Johnson Publishing Co. sold Ebony and Jet in 2016 to Clear View Group, a private equity firm, based in Texas but the Johnson Publishing kept the photo archives.
Mr. Johnson renamed Negro Digest Black World. The magazine folded April 3, 1976.
Mr. Johnson founded his publishing, cosmetics and fashion empire with $500 borrowed on his mother’s furniture. He believed in the capitalist system. On the cover of his book were the words “The American Dream Still Lives….”
I once attended Ebony Fashion Fair. It was one of the places, if not the only place, where one could see black male and female models.
I met and interviewed Mr. Johnson when I was a reporter for the Chicago Sun-Times. He called me to tell how much he enjoyed the story. I was honored.
I took my visiting mom, dad and sister on a tour of Johnson Publishing Company’s headquarters located on Chicago’s Michigan Avenue. Mr. Johnson walked out of his office to talk with the visitors. I thought my mom was going to faint.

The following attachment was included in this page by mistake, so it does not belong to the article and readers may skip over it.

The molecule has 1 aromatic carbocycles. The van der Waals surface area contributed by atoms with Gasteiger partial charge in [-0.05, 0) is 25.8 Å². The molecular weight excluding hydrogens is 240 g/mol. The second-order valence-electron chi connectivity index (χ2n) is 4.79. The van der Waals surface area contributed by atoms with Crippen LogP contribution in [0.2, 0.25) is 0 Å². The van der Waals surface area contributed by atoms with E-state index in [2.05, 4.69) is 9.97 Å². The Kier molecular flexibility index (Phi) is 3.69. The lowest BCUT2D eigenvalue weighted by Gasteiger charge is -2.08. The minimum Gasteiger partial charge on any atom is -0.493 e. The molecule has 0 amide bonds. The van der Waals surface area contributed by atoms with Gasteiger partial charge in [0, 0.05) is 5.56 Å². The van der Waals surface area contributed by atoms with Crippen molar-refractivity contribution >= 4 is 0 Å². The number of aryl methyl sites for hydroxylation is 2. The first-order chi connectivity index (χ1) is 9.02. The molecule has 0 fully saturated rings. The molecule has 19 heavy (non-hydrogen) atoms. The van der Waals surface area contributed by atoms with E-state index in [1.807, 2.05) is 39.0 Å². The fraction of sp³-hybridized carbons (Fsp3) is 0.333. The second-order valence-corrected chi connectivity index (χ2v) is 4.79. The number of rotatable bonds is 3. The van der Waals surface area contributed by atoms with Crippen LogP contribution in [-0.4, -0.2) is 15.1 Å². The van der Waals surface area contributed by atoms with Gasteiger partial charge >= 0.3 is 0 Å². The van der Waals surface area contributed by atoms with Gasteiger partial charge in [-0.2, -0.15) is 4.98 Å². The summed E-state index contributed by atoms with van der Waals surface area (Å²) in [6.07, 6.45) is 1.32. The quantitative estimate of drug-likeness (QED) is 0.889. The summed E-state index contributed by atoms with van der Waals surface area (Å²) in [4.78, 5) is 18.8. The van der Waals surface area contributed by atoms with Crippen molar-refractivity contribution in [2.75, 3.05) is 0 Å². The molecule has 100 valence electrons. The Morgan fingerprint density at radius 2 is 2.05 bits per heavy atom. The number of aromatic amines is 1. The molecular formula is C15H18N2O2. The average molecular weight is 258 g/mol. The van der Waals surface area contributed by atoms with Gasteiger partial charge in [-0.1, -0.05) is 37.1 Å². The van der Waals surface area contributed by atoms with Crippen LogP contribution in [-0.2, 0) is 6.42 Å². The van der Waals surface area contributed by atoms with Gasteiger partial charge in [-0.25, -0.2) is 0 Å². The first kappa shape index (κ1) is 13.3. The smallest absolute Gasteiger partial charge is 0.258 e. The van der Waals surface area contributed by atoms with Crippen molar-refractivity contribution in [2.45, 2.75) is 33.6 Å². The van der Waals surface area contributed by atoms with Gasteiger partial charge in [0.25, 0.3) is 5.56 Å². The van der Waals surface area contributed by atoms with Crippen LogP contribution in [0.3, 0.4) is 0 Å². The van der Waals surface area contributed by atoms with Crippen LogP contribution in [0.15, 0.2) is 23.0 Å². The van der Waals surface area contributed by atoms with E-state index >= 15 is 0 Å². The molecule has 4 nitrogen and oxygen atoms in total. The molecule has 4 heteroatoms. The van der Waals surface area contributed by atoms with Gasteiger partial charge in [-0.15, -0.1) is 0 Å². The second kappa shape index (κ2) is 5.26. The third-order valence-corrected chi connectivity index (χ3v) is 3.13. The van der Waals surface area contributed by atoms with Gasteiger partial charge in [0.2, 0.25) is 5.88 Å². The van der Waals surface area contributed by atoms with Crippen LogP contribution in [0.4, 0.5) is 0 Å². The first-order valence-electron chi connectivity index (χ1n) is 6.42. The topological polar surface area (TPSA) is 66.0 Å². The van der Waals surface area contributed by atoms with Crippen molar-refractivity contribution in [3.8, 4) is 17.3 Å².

I considered Mr. Johnson a courageous journalist when Jet published the gut-wrenching photograph of a badly beaten and disfigured 14- year-old Emmett Till in his open casket.
Carolyn Bryant’s husband Roy and his half-brother J.W. Milam brutally murdered Till and threw his weighted body into Mississippi’s Tallahatchie River, thinking it would sink to the river bottom and never be found, but it floated to the surface. Carolyn Bryant accused Till of flirting with her, which led to his murder. Years later, she admitted she lied.
Till’s murder gave Rosa Parks the strength to push the envelope on the next phase of the Civil Rights movement.
In the book “The Thunder of Angels: The Montgomery Bus Boycott and the People Who Broke the Back of Jim Crow,” Parks said she was thinking about what happened to Emmett Till when she refused to give up her seat to a white man on a bus in Montgomery, Alabama. Her refusal led to a more than year long city wide bus boycott and sparked the Civil Rights movement.
There is a marker honoring Till in Mississippi on the spot where rescuers pulled his body from the Tallahatchie River
But things haven’t charged. The other day, three white Ole Miss students stood in front of the of the bullet- riddled marker holding rifles with smiles on their faces.